18/11/08 | Posted by Simon Jenkins
It’s not the first time that a footballer has substituted for Christ, of course. Michael Browne, the artist of the George Best painting, put another Man United player, Eric Cantona, in the biblical frame back in 1997. In that painting, Cantona was shown rising from the dead in a pose taken from Renaissance pictures of Jesus’ resurrection. Michael Browne took some stick from the church about that, too, of course.
This new painting has drawn the same sort of knee-jerk criticism, where Christians attack what they see as an attempt to depict George Best as God. “While many worship George Best on the field, I feel that many people, not just Christians, may find this painting inappropriate,” says the Bishop of Bolton, quoted in The Times.
A couple of things, though. Artists have been experimenting with how to depict Jesus ever since zero AD. They’ve used a huge variety of models and faces to explore who Jesus was – see our Faces of Jesus gallery for the tip of the iceberg. In one famous example, Jesus borrows the face of Che Guevara to show how revolutionary he was. There’s no reason why George Best, with his inspired skills in the Beautiful Game, shouldn’t shed some light on who Jesus was, however imperfectly.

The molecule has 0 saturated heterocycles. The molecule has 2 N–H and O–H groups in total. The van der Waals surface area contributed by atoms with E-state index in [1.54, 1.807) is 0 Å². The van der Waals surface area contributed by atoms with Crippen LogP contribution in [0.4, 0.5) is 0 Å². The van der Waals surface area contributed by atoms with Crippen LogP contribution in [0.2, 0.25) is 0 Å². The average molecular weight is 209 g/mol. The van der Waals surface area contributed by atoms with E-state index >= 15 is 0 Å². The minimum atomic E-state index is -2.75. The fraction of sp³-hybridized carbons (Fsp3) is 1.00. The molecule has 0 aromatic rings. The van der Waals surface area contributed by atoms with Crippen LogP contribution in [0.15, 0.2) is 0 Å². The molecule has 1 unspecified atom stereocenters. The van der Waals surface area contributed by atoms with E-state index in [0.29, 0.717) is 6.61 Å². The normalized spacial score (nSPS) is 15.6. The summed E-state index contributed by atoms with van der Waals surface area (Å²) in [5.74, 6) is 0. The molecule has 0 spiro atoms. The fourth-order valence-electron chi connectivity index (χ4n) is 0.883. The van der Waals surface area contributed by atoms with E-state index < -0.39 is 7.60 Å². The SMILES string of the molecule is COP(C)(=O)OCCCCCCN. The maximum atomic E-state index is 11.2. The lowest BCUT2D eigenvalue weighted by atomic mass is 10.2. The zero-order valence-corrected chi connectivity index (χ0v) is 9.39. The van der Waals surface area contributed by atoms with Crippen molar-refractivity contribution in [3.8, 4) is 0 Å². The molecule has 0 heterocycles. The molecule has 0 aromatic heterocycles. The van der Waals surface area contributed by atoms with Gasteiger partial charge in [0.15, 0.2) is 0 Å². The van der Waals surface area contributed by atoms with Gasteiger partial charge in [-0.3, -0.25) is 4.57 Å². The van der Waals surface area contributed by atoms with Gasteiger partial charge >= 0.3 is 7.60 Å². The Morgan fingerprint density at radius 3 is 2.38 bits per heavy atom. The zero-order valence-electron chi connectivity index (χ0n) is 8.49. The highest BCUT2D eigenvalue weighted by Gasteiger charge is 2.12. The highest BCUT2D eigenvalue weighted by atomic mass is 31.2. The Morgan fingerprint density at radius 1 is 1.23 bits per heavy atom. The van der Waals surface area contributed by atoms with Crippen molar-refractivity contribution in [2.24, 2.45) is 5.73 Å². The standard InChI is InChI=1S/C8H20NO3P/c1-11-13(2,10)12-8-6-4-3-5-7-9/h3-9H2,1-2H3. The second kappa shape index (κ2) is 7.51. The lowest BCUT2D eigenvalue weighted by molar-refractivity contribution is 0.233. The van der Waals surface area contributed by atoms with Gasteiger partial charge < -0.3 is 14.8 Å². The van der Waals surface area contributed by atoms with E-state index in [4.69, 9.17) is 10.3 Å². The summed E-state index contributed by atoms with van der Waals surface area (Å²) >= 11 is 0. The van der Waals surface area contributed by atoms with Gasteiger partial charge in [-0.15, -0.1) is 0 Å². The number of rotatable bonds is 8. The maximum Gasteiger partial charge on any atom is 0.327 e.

It’s interesting, as well, that Michael Browne used a couple of homeless people to pose for his two saints, plus Page Three model Sam Cooke for one of the two women. I can’t help remembering that Jesus spent most of his time with people who were looked down on by the polite society of his time. There’s something gritty and real about this painting, despite its overblown imagery.
Christians need to be careful not to go into an automatic whinge whenever someone uses Jesus in a way they don’t like. Jesus doesn’t “belong” to Christians or the church. He came for the big, wide world. And for George Best, too.
Could this be a spot the ball competition?
This really does more to remind us of the stark contrast between his talents and skills on the one hand and his all too human frailties on the other. This is, of course, a good lesson to us all. Those that find these things offensive must remember that to be offended indicates that they are still at this level themselves. To feel offence is egocentric, selfish and factious it leads to controversy and conflict; I am amazed that men of the cloth become so embroiled in these petty matters.
Top pic love it
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